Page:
The Mountain Laurel
The Journal of Mountain Life

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from the
Heart of the Blue Ridge

A Last and First Christmas

By Deidre M. Thigpen © 1988

Issue: December, 1988

It was just beginning to snow as we pulled into Grandpa's yard. He had never had a driveway, everyone always parked in his yard.

The whole family was going to be here this Christmas, everyone but the children knew it might be Grandpa's last. We all wished we had gathered every year instead of waiting for what may be the last one.

Every since Granny passed on, Christmas wasn't the same; fewer people showed up each year, now here we all were again trying to be cheerful.

All of the kids were running around the house playing and eating candy. Every once in a while you would hear, "Charles David, don't run with candy in your mouth!" or "Betty quit running!" All of the kids wished that Christmas didn't have any "Don'ts" or "Quits" like every normal day.

Grandpa kept walking from room to room trying to keep up with the little ones, but they were too fast and would sometimes pass him on their second or third lap around the house. At least he was enjoying himself.

The last person to arrive, as usual, was Connie. Grandpa smiled as he went to help her from the car. "Is this young'un going to be a Christmas baby?" he asked. Connie smiled and said, "Grandpa, when he comes, he comes." Then they walked up to the house together.

After a lot of pestering from the kids, we served dinner so that they could open their presents after the dishes were done. When Connie and I entered the living room after putting away the dishes, we sat beside Grandpa's chair while he played Santa.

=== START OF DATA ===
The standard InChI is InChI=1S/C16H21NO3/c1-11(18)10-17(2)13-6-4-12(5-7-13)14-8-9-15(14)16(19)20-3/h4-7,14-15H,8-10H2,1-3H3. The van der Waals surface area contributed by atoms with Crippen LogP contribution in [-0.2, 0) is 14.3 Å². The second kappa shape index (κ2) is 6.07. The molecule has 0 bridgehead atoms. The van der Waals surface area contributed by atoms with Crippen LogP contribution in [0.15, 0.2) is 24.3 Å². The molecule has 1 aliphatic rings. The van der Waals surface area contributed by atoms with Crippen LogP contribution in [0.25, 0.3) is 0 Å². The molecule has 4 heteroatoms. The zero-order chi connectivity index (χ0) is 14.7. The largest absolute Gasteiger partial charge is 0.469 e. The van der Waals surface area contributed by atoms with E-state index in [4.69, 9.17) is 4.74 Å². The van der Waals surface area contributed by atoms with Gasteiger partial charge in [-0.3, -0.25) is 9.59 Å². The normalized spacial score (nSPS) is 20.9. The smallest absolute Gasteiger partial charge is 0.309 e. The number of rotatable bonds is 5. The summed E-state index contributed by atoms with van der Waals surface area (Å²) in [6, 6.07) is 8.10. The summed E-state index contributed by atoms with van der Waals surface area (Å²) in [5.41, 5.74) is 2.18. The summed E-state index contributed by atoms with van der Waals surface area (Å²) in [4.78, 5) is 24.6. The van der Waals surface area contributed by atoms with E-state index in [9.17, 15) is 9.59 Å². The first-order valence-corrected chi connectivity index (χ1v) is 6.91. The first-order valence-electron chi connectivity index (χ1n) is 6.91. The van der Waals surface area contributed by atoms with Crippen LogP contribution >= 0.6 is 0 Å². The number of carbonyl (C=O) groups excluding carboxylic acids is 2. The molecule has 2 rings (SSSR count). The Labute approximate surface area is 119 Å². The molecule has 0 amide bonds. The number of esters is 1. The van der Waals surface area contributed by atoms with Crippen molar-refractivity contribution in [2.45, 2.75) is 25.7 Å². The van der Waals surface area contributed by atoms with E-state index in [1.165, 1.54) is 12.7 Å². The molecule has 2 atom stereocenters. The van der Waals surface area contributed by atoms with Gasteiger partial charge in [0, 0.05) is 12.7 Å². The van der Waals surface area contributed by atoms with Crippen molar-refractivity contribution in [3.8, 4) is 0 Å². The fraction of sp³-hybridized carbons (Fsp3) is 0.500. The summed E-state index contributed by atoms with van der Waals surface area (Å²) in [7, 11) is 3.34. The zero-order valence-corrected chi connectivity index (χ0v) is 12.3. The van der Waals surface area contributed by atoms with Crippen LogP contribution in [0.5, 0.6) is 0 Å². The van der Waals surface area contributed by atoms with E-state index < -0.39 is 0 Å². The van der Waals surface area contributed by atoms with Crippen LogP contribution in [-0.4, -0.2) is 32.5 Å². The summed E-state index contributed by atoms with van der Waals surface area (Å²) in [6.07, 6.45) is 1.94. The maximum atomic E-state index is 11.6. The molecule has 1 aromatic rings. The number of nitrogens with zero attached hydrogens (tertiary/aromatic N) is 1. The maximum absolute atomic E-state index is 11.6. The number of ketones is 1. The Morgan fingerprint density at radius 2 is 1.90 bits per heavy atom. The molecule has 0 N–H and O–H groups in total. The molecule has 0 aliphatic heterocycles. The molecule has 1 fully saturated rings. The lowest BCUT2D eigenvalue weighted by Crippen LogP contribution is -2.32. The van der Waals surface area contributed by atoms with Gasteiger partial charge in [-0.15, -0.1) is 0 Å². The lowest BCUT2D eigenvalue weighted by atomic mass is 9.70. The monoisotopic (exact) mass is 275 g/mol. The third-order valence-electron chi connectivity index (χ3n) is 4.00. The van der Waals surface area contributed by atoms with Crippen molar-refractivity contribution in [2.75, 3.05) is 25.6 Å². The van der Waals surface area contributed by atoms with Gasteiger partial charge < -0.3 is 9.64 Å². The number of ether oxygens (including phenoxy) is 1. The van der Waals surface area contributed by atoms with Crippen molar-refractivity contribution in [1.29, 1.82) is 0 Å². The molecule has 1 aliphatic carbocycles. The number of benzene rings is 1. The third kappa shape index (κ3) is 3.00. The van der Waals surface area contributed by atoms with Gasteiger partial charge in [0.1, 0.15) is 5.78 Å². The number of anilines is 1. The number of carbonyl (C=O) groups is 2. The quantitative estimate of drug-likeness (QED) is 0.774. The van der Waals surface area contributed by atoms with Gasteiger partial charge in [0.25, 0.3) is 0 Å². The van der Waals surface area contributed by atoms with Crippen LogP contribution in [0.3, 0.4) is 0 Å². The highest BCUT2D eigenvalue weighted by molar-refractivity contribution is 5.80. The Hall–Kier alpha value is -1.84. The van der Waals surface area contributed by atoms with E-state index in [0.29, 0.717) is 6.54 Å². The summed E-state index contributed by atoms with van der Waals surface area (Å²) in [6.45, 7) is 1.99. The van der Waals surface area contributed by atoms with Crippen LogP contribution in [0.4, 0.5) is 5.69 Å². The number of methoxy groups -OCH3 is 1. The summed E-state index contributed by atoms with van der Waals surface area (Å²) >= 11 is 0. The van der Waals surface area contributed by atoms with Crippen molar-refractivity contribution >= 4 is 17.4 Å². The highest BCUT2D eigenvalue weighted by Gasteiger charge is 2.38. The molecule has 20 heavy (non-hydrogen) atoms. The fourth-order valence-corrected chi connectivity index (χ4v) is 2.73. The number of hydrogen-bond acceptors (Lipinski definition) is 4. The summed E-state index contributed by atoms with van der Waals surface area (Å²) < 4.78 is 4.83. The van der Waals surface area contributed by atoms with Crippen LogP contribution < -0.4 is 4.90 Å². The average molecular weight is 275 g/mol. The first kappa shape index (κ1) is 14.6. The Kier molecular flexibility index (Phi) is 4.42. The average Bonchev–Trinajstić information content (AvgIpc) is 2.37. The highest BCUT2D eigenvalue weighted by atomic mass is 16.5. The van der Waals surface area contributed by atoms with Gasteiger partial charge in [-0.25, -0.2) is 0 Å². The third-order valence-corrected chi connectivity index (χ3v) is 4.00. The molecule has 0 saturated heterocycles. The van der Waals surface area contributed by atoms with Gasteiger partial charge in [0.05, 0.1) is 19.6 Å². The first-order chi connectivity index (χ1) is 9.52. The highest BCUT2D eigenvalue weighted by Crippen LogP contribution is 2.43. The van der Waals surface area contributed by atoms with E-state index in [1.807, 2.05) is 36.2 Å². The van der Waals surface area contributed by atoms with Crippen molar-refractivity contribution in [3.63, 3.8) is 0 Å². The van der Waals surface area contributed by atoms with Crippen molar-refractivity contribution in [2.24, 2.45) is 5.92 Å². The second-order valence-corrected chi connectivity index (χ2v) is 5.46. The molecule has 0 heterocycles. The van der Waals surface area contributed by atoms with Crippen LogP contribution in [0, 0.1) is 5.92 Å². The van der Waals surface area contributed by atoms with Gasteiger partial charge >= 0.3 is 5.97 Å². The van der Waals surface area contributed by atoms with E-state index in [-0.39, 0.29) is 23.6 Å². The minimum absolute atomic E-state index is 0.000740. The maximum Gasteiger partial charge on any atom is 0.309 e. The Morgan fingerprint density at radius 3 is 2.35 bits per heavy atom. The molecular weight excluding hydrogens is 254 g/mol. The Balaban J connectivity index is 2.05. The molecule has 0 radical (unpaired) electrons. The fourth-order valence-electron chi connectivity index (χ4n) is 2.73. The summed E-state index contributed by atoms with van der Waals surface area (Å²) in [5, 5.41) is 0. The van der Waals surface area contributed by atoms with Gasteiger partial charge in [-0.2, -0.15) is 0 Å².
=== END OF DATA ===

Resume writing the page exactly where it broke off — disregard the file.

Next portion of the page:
After everyone got their presents and the kids had ripped into theirs and went off to play with their new toys, we waited for Grandpa to open his presents.

He got a lot of clothes, and food packs. But Connie's present was something even more special. It was a card that said, "Grandpa, the doctor said the baby is going to be a boy and I'm going to name him Clayton John, after you."

I haven't seen Grandpa cry like that since Granny died, but at least these were happy tears.

When we were getting ready to leave, Connie went into labor. Grandpa just beamed, "I knew it was going to be a Christmas baby! Didn't I tell ya?"

We got Grandpa to lie down while Jean drove Connie to the Hospital. Later that evening when Connie had had the baby I went into Grandpa's room to wake him and tell him the news.

He was laying on top of the covers with a small wrapped present in his hands. The card said "Clayton John" on it. It was if he had known all along that it would be today.

I called to Grandpa, but he didn't stir. I figured he took his hearing aid out so I touched him. He was as cold as ice. I sat there and cried until Joey came up to check on us. Joey went to call an ambulance and I wondered if the new little Clayton would be anything like the old one.